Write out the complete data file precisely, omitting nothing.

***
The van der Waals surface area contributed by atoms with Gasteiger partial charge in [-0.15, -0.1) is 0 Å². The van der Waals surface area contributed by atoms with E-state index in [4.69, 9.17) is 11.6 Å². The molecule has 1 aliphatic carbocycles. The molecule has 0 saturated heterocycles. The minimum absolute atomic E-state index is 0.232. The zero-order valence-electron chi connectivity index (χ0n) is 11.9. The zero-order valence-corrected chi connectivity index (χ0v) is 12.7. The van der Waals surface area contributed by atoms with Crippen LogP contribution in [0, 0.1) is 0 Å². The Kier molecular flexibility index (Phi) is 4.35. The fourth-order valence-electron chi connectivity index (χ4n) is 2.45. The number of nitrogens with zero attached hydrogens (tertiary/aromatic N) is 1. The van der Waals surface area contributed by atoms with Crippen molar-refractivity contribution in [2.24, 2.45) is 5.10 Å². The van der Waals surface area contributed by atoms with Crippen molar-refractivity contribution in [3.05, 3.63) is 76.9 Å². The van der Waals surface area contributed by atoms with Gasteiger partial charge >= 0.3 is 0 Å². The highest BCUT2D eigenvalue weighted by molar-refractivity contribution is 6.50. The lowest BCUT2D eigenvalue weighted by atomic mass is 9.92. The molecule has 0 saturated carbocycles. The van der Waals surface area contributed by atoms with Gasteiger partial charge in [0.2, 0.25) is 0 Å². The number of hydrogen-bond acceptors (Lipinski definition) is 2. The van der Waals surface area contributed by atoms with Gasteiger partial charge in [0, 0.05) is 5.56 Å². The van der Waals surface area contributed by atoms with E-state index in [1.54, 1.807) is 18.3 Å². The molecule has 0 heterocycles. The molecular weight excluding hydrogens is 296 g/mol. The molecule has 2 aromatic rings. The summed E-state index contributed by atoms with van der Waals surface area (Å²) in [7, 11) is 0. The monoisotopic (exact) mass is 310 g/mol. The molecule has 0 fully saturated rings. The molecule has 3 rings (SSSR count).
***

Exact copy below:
The van der Waals surface area contributed by atoms with Gasteiger partial charge in [-0.15, -0.1) is 0 Å². The van der Waals surface area contributed by atoms with E-state index in [4.69, 9.17) is 11.6 Å². The molecule has 1 aliphatic carbocycles. The molecule has 0 saturated heterocycles. The minimum absolute atomic E-state index is 0.232. The zero-order valence-electron chi connectivity index (χ0n) is 11.9. The zero-order valence-corrected chi connectivity index (χ0v) is 12.7. The van der Waals surface area contributed by atoms with Crippen LogP contribution in [0, 0.1) is 0 Å². The Kier molecular flexibility index (Phi) is 4.35. The fourth-order valence-electron chi connectivity index (χ4n) is 2.45. The number of nitrogens with zero attached hydrogens (tertiary/aromatic N) is 1. The van der Waals surface area contributed by atoms with Crippen molar-refractivity contribution in [2.24, 2.45) is 5.10 Å². The van der Waals surface area contributed by atoms with Crippen molar-refractivity contribution in [3.05, 3.63) is 76.9 Å². The van der Waals surface area contributed by atoms with Gasteiger partial charge >= 0.3 is 0 Å². The highest BCUT2D eigenvalue weighted by molar-refractivity contribution is 6.50. The lowest BCUT2D eigenvalue weighted by atomic mass is 9.92. The molecule has 0 saturated carbocycles. The van der Waals surface area contributed by atoms with Gasteiger partial charge in [0.2, 0.25) is 0 Å². The number of hydrogen-bond acceptors (Lipinski definition) is 2. The van der Waals surface area contributed by atoms with Gasteiger partial charge in [0, 0.05) is 5.56 Å². The van der Waals surface area contributed by atoms with E-state index in [1.54, 1.807) is 18.3 Å². The molecule has 0 heterocycles. The molecular weight excluding hydrogens is 296 g/mol. The molecule has 2 aromatic rings. The summed E-state index contributed by atoms with van der Waals surface area (Å²) in [7, 11) is 0. The monoisotopic (exact) mass is 310 g/mol. The molecule has 0 fully saturated rings. The molecule has 3 rings (SSSR count).